x

What’s in Your Drink?

Sugary Drinks are drinks containing added sugar such as soda, sports drinks, sweetened iced tea, sweetened coffee, fruit drinks, energy drinks, flavored water and flavored milk. These sugar-filled drinks are the number one contributor to tooth decay - the most common chronic childhood disease.1 The United States leads the world in sweetener consumption, and on average, children consume 50-70% more added sugars than recommended by guidelines. What are these guidelines you ask?

The American Heart Association recommends the following amounts not be exceeded per day2:

  • Children under 2 – no added sugars

  • Children 2-18 – no more than 6 teaspoons per day (about 25 grams)

  • Adult Women – no more than 6 teaspoons per day (about 25 grams)

  • Adult Men – no more than 9 teaspoons per day (about 39 grams)

Please note: daily sugar intake limits shown reflect general guidelines and no personal health needs. See your Physician to have your dietary needs evaluated.

How Much Sugar Are You Drinking?

Sugary drinks are the number one source of added sugar in a typical American diet3. Many drinks are filled with added sugar that exceed the daily recommended amount an individual should have in one day:

  • Juice box drink (6.75oz) – 25g of sugar = 6 teaspoons

  • Soda (16oz) – 52g of sugar = 12 teaspoons

  • Energy Drink (16oz) – 27g of sugar = 6 teaspoons

  • Sports Drink (20oz) – 34g of sugar = 8 teaspoons

But Why is it so Bad?

After consuming sugary drinks, the mouth and teeth are coated with sugar. Bacteria in the mouth then feed on sugar, producing an acid that can cause cavities.4 In addition to harming your teeth, the added sugars lack nutrients and add calories to your diet, which can negatively affect your overall health.5

Sipping Smarter

Are you looking for ways to cut sugary drinks out of your diet? Look no further – here’s a fun and flavorful sugary drink swap: Infused water.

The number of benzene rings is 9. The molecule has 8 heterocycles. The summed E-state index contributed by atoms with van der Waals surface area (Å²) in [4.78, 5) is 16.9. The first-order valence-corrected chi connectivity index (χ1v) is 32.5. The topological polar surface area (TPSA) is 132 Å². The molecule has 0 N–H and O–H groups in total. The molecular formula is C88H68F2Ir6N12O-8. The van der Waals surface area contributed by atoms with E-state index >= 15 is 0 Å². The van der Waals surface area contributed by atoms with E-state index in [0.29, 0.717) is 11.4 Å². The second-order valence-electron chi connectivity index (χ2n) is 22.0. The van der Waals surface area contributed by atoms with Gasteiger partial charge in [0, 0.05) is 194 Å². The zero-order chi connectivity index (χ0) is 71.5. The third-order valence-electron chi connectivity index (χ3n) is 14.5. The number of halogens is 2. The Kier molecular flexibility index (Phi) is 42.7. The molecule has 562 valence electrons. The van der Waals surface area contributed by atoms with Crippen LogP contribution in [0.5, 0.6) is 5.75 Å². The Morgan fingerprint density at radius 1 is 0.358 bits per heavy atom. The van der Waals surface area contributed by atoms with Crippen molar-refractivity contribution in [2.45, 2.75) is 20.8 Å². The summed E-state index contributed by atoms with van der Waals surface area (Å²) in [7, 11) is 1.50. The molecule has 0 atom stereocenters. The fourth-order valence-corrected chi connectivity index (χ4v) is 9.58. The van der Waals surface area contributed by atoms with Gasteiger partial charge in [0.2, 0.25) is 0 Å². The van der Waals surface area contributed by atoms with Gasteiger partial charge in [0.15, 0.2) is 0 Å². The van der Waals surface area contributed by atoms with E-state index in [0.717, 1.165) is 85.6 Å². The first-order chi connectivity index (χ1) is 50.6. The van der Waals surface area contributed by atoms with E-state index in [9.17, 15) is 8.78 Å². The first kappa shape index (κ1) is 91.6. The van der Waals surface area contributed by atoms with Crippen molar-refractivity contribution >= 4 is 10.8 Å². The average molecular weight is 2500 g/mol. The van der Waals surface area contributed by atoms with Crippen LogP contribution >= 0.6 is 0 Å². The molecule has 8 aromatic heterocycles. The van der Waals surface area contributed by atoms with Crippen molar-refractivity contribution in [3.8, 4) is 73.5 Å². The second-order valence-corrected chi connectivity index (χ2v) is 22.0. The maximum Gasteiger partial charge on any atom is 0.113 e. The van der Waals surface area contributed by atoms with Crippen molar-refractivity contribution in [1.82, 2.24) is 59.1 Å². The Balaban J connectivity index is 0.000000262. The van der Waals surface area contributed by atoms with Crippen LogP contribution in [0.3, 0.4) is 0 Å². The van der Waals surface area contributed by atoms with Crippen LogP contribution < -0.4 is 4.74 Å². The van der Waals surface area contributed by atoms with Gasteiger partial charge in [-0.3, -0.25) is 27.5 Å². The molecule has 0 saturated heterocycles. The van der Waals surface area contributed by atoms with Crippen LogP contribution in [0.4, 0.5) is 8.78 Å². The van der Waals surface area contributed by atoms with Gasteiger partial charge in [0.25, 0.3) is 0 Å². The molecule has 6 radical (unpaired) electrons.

Infusing your water is an easy and effective way to reduce added sugar consumption while also adding delicious flavor to your water. Infusing your drink is easy and there are so many different combinations to try. Here are some of our favorite combos:

  • Strawberry & Mint

  • Lemon & Cucumber

  • Blueberry & Lime

Preparing your infused water:

  • Cut your fruit/vegetable/herb into smaller slices to release the flavor.
  • Add the cut slices to your container of choice (water bottle, pitcher to share, cup, etc.) and fill the container with water and ice. Let it sit for a few minutes so the flavor can infuse into the water.
  • Enjoy!

Tip: Make a pitcher of infused water at work to drink throughout the day or to share with co-workers. Mix up the fruit combos each week to try new flavors!

1 - American Dental Association, “Diet and Dental Health,” http://www.mouthhealthy.org/en/az-topics/d/diet-and-dental-health
2- American Heart Association, “Kids and added sugars: How much is too much?,” http://news/2018/05/01/kids-and-added-sugars-how-much-is-too-much
3 - American Heart Association, “Added Sugars,” http://www.heart.org/HEARTORG/HealthyLiving/HealthyEating/Nutrition/Added-Sugars_UCM_305858_Article.jsp#.WEmPSPkrLcu
4 - Sugary Drink FACTS, “Tips for Choosing a Healthy Drink,” http://www.sugarydrinkfacts.org/resources/nutrition/Choosing-a-healthy-drink.pdf
5 - American Heart Association, "Added Sugars," http://www.heart.org/HEARTORG/HealthyLiving/HealthyEating/Nutrition/Added-Sugars_UCM_305858_Article.jsp#